Thoughts on the Cook County Board President Forum

Despite all the candidates (R, D, G) confirming their attendance, only four showed up for a forum to discuss how their administration would address violence against women, girls and the LGBTQ community. The forum was cosponsored by Chicago Foundation for Women, Center on Halsted, Chicago Alliance Against Sexual Exploitation, Chicago Metropolitan Battered Women's Network, Loyola University Chicago and Rape Victim Advocates.

Toni Preckwinkle, Dorothy Brown (arrived late), Tom Tresser, and Todd Stroger answered questions by the fabulous moderator Kimbriell Kelly (Editor, The Chicago Reporter). I have to start out my post with major props to Kimbriell. As a journalist, she exhibited what one should expect from the fourth estate - she knew her topic and pressed the candidates for real answers. And believe me, that was tough to do.

Due to life, I ended up taking the kid with me to the forum. About half way thru she left with her dad to grab some food and focus on her homework. When I caught up with them she asked, "So who won?"

I would have to give this one to Preckwinkle. Given her opponents, she could have taken a nap in the middle and still won. She was organized, knew her audience and gave thoughtful answers to most questions. Second place would have to go to Brown as she did have some answers althou she could never get "LGBTQ" to roll off her tongue correctly. I know even I get tongue tied with the acronym at times, but being a candidate, you should practice this one over and over. Third place goes to Stroger because he attempted to answer the questions. Last place obviously goes to Tresser and that fact really hurts, which I'll explain later.

This first question asked the candidates to state what they would do in their first 90 days. Stroger said he's done a lot to reach out to the community in the last three years. He also called for a community meeting. Preckwinkle said she'd address issue that women don't report rapes & other violent crimes, work on incarcerating only violent offenders, remove non-violent offenders & focus on drug treatment, education/training and home monitoring. Tresser responded by talking about corruption and that he wasn't taking money from PACs, unions or had the support of Madigan (he held up the front page of the Chicago Tribune for effect). The moderator followed up with him about the issue - violence against women, girls & the LGBTQ community. Tresser continued with his anti-corruption talking points, but also interjected that the people in the room should be the ones in charge at the County. Preckwinkle added in that she would begin by addressing rape as a member of her family was raped and the justice system failed her, thus she went to civil court for justice. She followed up that neither her or Stroger had Madigan money or support.

Since Brown came in late, the opening statements were actually after the first question. Brown mentioned that she had been a victim of teen dating violence and that her office has a violence liaison.. Tresser stated that this was his first run at elected office and reminded us that he fought against the Olympics for a year. Preckwinkle talked about how she has worked to rebuild her ward, wants to repeal the Stroger tax, look at new revenue streams and make the independent health panel permanent. I missed Stroger's statement.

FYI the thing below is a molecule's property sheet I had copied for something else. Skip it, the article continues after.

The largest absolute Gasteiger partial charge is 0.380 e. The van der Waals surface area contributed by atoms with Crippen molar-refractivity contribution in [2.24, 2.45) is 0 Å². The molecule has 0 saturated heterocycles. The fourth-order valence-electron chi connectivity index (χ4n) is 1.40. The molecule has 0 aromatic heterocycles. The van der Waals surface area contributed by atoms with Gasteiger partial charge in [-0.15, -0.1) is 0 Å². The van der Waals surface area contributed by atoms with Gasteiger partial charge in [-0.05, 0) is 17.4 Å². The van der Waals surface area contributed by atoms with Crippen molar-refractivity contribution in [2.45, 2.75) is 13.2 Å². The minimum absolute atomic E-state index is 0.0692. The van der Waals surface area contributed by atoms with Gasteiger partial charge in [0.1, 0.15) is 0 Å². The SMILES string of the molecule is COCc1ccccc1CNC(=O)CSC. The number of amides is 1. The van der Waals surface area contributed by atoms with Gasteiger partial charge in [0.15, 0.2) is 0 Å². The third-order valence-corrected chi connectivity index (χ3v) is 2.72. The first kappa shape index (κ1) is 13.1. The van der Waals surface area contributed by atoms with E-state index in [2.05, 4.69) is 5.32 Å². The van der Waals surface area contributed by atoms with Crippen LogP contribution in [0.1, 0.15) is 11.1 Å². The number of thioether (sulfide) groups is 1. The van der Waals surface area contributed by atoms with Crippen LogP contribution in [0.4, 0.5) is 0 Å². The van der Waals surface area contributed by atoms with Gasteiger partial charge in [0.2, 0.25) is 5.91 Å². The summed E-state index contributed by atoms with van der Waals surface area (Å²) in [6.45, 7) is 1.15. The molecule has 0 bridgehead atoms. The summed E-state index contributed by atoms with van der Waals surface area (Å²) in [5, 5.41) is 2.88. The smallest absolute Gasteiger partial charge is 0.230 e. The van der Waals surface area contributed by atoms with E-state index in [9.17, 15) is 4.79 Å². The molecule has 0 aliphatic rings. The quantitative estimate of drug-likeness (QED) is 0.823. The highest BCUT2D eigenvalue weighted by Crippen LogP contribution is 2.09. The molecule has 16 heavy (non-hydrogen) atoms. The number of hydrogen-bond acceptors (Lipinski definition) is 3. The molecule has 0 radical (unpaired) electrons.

The next issue was violence and sexual assault against LGBTQ youth at our youth detention centers. Stroger said his hands were tied due to federal jurisdiction/oversight.Preckwinkle said that better training is needed.

Asked who should be prosecuted in the youth prostitute - pimp - john relationship, Tresser returned to his message that advocates in the room should be in charge and when pressed said that we need to address the issues that result in youth living on the streets and finding themselves in the sex trade. Brown talked about a need for alternatives. Preckwinkle called current laws that focus on prosecuting prostitutes as sexist.

Now here was an unbelievable moment in the forum. The candidates were asked about four pending federal lawsuits from women shackled during labor while incarcerated. Stroger, our current Cook County President, claimed that he had no knowledge of the issue or lawsuits. He said that he will talk with the Sheriff right away! Preckwinkle said she would settled the lawsuits and then cited a a program from Washington state that allows incarcerated new moms to keep their newborns with them for a time being. Does the Alderman read Ms. magazine? Brown said she can't believe it is happening and said that even if it was legal, it's a bad practice period. Tresser said he'd zero out the Sheriff's budget until the practice was stopped. Brown & Stroger then jumped in to explain why that just can't happen and thus why his tax increase was and still is needed. Brown disagreed on that last point.

When asked to address the historical lack of support for domestic violence and rape survivors in the county, Preckwinkle discussed her idea of setting up a way to support community organizations and a model that the city uses which honestly I got a bit confused about. I would love feedback from providers on this one! Stroger said he has six people looking for grants right now and would make sure there was a focus on DV issues. Tresser said no need to wait for grants, just cut out corruption which wastes up to 10% of our budget!

The last question from the moderator asked how each candidate would address the obstacles survivors and agencies face when attempting to gather information from the Cook County State Attorney’s office. Stroger stated that the state attorney can’t without information and with a new law that was passed in the state assembly, almost everything is available. The moderator jumped in to make the point that while the Freedom of Information Act is a tool, FOIA requests are often challenged and not as simple as Stroger made it sound. Preckwinkle made a point to state that the President is just one person on the board and that there are about 9 other elected officials in the county. She called for more training. Brown said she would work with advocates to change the laws. She would also work with the Commission on the Status of Women (If she meant the state commission, it was disbanded by Blagovich) and the Cook County women’s relations office. Brown also mentioned that we needed to have high ethics . Tresser sang his anti-corruption song and said he would put everything he could on the internet.